# st: RE: dependent var. that is a logged percentage

 From "Nick Cox" To Subject st: RE: dependent var. that is a logged percentage Date Tue, 27 Feb 2007 10:20:48 -0000

```In fact, bias is not the only issue. What you propose
is quite likely to lead to predictions above 100%,
even possibly within the range of the data.

There are various possibilities other than -regress-.

One is a generalised linear model with logit link.
You would need to scale from percents to proportions,
but that is easy. (By the sound of it, your data are
proportions already.) There is more on that at

FAQ     . . . . . . . . . . . . . . . . . . . . . . . . . Logit transformation
8/04    How does one estimate a model when the dependent
variable is a proportion?
http://www.stata.com/support/faqs/stat/logit.html

Another is a model using a beta-distributed response.
This is supported by -betafit- from SSC.
Maarten Buis gave a nice paper on this at the last
London users' meeting which is accessible at

http://repec.org/usug2006/Buis_proportions.pdf

My recollection is that there is a vein of literature
on this problem in health economics. Other members may be able
to help out with details.

Your second problem sounds more difficult. There is work
on using the Dirichlet as response implemented in -dirifit- on SSC, but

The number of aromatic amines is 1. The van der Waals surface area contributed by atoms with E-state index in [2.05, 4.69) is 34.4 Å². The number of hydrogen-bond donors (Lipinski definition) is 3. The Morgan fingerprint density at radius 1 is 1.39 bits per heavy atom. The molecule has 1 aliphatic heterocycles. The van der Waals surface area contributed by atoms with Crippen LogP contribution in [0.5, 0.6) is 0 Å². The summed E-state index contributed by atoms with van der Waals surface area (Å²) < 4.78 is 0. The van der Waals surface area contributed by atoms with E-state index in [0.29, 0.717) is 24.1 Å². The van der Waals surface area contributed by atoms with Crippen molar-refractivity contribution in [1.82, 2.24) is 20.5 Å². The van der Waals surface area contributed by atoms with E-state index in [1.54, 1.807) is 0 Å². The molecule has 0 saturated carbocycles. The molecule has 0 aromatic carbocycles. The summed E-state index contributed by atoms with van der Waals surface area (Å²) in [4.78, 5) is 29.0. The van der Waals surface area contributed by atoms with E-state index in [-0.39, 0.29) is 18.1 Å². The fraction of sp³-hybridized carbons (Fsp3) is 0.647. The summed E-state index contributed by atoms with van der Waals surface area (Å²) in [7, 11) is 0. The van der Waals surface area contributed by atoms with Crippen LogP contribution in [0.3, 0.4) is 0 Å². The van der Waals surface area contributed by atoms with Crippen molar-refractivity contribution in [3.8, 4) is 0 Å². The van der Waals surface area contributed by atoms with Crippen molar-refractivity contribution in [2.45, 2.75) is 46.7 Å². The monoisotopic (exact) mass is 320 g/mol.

I suspect that rescaling each prediction by dividing by the sum
of the predictions is by far the easiest way to deal with this.
I would even take the extent to which your predictions have the correct
total to be one indication of how far your model is
sensible.

Nick
n.j.cox@durham.ac.uk

jc1926@gmx.de

> Using ‘regress’, I have estimated a model in which the
> dependent variable is the natural log of a percentage (that
> is, I take ln of a variable that varies between 0 and 1,
> which represents market shares over different years). I have
> two questions:
>
> 1.	After fitting the model, I want to estimate the
> predicted values and convert back to a percentage by taking
> the antilog. It is my understanding that this introduces
> bias. How can I generate predicted values, expressed as
> percentages, that are not biased?
>
> 2.	Even if I am able to generate unbiased predictions, I
> suspect that when I sum them up, they will not add to one for
> each year in the data. Is there any logical way of imposing
> the restriction that the transformed predicted values sum to
> one? In a 1995 Econometrica article (63(4): 841-890), Berry,
> Levinsohn, and Pakes employ a “simulator for market shares”
> that has this property, but its unclear how to implement in Stata.
>
> Any insights would be greatly appreciated.
>
> -jc
>
> --
> "Feel free" - 5 GB Mailbox, 50 FreeSMS/Monat ...
> Jetzt GMX ProMail testen: www.gmx.net/de/go/mailfooter/promail-out
> *
> *   For searches and help try:
> *   http://www.stata.com/support/faqs/res/findit.html
> *   http://www.stata.com/support/statalist/faq
> *   http://www.ats.ucla.edu/stat/stata/
>

*
*   For searches and help try:
*   http://www.stata.com/support/faqs/res/findit.html
*   http://www.stata.com/support/statalist/faq
*   http://www.ats.ucla.edu/stat/stata/
```